Cars in my Life
Family Cars that stimulated my interest
The first car that I remember was a Riley 9. To make it light, it had a fabric body on an ash frame. A design shortcoming was the location of the gasoline tank in the engine compartment. Towards the end of a return journey from Cambridge, a small gasoline leak caused a fire and my father responded quickly, taking the blanket I was using to keep warm and smothering the fire. All but the blanket was saved. The car was surrendered at the start of World War 2.
The Standard 12
After the end of World War 2 car ownership could resume, but cars were difficult to find. We became the proud owners of a 1938 Standard 12 and I was old enough to start worrying about maintenance issues. The car had a cable operated brake system with swing links to balance cable tensions and effect uniform braking. When clean the system worked well but it required constant attention. This car also introduced me to fatigue failure when the drop-arm connecting the steering wheel to the front wheels failed during a low speed parking maneuver, oil on the failure surface indicated that the crack had been growing for a long time!
Ford Consul Mk. 1
The Ford was a post-war design with a MacPherson strut independent front suspension, better brakes and maneuverability than our prewar cars. It seemed always 'to go' without presenting the engineering challenges of these previous cars.
My own cars
My first car, a1958 MG A that was selected instead of a Studebaker!
Then came the XK 150 Jaguar; the fastest truck I ever drove. Finally killed by a deer!
The deer provided the excuse to get an E-Type Jaguar. The car was so new when photographed that it was still wearing dealer plates.
In addition to being the fastest car I have owned, my wife to be, Dominique, helped me remove the engine and gearbox after I got "stuck in reverse" by backing up too rapidly in the E-Quad parking lot! Reverse gear had a plain metal bearing and minimal lubrication. Fretting was a problem.
Probably my biggest mistake was to own two Rover 2000s, the second a TC. The first, shown above, was purchased to carry out the responsibility of being a new father, but it was so bad that I thought it must be a lemon and traded it in on a new British Racing Green version. This was also a disaster! A life with German and Japanese cars was to follow.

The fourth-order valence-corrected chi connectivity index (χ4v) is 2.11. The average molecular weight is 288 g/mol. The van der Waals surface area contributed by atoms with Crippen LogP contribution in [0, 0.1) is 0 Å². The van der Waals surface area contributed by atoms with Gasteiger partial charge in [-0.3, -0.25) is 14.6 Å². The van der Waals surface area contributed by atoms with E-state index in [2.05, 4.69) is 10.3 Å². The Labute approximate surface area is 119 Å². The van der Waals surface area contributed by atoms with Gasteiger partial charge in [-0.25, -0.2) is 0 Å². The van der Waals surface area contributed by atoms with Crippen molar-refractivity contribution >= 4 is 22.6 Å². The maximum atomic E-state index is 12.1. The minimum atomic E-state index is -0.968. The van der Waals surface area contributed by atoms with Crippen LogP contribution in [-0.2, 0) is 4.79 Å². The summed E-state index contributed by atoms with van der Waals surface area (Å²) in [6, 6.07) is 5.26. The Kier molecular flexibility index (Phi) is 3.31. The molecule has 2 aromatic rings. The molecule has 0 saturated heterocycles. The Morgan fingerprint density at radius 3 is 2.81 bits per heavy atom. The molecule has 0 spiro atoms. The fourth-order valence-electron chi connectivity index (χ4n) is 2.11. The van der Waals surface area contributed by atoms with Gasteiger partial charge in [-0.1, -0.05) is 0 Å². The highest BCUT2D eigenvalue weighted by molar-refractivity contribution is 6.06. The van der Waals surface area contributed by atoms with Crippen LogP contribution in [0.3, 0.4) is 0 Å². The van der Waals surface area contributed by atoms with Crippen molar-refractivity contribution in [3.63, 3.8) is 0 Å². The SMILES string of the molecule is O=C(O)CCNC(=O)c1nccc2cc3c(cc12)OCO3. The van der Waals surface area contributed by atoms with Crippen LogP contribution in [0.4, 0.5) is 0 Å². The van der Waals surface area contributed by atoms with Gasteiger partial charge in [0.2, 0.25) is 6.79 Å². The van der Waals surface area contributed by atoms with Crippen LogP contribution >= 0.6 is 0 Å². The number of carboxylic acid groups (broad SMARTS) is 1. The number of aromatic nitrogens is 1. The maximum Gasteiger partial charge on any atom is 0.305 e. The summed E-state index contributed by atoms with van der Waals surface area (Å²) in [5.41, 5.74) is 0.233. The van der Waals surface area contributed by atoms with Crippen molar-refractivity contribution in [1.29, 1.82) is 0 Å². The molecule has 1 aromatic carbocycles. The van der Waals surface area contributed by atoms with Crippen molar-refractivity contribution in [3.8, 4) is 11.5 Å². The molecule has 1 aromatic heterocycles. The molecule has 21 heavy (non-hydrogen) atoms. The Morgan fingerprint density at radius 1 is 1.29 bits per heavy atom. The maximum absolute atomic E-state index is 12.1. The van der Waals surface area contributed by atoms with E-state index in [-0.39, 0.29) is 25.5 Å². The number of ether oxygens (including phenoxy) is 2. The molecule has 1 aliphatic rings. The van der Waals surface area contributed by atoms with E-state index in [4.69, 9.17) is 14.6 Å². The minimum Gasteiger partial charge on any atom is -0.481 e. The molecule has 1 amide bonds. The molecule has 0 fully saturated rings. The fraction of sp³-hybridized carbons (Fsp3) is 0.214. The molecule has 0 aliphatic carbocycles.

A "pre-owned" Audi 100 was a big improvement over the previous Rovers. Front wheel drive was a new experience (apart from Minis in the U.K.) and the performance was adequate for family travel. Absence of AC made summer journeys less than comfortable.
Before venturing on a cross U.S.A. trip an air conditioned Audi 100 was purchased. The new luxury made travel easy, but disconnected one from the real world. It was a surprise to find out how hot Death Valley was, even at 8:00 a.m. after the cool ride to that location.
After returning from a European trip and finding that my youngest son had "pranged" the Audi 100, an interim Honda was purchased. A good road-holding car with a trouble free and sweet engine, but not very comfortable seats after a two hour stint at the wheel.
In a search for more power, performance and comfort, an Audi 90 TC Quattro replaced the Honda. This car had a complex history, being side-swiped by a car ignoring a stop sign, being broken into overnight but refusing to move once the ignition lock was broken, and having a tree fall on it in a storm. It was fun to drive and encouraged me to earn 12 points on my driving license, after which I started to behave more reasonably.
For the last fourteen years my A4 Avant has been providing motion. It has a 2.8 litre V6 (all the other Audis had 5 cylinder engines) and Quattro. The biggest improvement I made was to fit it with Michelin Pilot tires which put to shame those fitted by the manufacturer. Including depreciation, repair and maintenance costs, I estimate it has cost me $0.90 /mile to run.
The photographs of the "family cars" are the correct years but not the actual cars. Of my cars, the first four and the last photograph are of the actual cars I had. The others are of cars of the correct make and year, but not mine.